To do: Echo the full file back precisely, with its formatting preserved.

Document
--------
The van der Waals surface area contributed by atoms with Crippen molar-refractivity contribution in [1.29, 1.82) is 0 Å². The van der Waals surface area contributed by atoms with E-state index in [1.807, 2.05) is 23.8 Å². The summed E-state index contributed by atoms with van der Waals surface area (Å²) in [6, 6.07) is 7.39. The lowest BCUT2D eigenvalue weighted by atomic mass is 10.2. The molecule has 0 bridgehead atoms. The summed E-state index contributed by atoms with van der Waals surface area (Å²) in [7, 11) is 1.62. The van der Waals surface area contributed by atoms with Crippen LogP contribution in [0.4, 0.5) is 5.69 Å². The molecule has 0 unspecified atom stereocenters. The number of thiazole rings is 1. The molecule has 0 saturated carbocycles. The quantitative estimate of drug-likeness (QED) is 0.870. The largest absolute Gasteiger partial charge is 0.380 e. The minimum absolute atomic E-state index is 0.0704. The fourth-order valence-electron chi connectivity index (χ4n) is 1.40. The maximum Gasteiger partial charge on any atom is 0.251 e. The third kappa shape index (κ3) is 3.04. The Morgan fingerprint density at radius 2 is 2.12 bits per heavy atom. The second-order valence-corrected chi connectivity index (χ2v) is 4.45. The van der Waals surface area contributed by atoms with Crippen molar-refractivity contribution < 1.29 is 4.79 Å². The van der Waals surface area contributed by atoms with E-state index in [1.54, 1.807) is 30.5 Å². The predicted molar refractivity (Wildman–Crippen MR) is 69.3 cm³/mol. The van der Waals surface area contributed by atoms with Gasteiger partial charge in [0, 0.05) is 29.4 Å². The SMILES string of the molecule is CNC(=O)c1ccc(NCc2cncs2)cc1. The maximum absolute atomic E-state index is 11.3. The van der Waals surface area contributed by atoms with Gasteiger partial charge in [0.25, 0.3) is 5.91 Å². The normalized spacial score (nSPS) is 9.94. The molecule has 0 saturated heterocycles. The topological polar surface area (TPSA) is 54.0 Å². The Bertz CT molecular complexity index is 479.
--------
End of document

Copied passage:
The van der Waals surface area contributed by atoms with Crippen molar-refractivity contribution in [1.29, 1.82) is 0 Å². The van der Waals surface area contributed by atoms with E-state index in [1.807, 2.05) is 23.8 Å². The summed E-state index contributed by atoms with van der Waals surface area (Å²) in [6, 6.07) is 7.39. The lowest BCUT2D eigenvalue weighted by atomic mass is 10.2. The molecule has 0 bridgehead atoms. The summed E-state index contributed by atoms with van der Waals surface area (Å²) in [7, 11) is 1.62. The van der Waals surface area contributed by atoms with Crippen LogP contribution in [0.4, 0.5) is 5.69 Å². The molecule has 0 unspecified atom stereocenters. The number of thiazole rings is 1. The molecule has 0 saturated carbocycles. The quantitative estimate of drug-likeness (QED) is 0.870. The largest absolute Gasteiger partial charge is 0.380 e. The minimum absolute atomic E-state index is 0.0704. The fourth-order valence-electron chi connectivity index (χ4n) is 1.40. The maximum Gasteiger partial charge on any atom is 0.251 e. The third kappa shape index (κ3) is 3.04. The Morgan fingerprint density at radius 2 is 2.12 bits per heavy atom. The second-order valence-corrected chi connectivity index (χ2v) is 4.45. The van der Waals surface area contributed by atoms with Crippen molar-refractivity contribution < 1.29 is 4.79 Å². The van der Waals surface area contributed by atoms with E-state index in [1.54, 1.807) is 30.5 Å². The predicted molar refractivity (Wildman–Crippen MR) is 69.3 cm³/mol. The van der Waals surface area contributed by atoms with Gasteiger partial charge in [0, 0.05) is 29.4 Å². The SMILES string of the molecule is CNC(=O)c1ccc(NCc2cncs2)cc1. The maximum absolute atomic E-state index is 11.3. The van der Waals surface area contributed by atoms with Gasteiger partial charge in [0.25, 0.3) is 5.91 Å². The normalized spacial score (nSPS) is 9.94. The molecule has 0 saturated heterocycles. The topological polar surface area (TPSA) is 54.0 Å². The Bertz CT molecular complexity index is 479.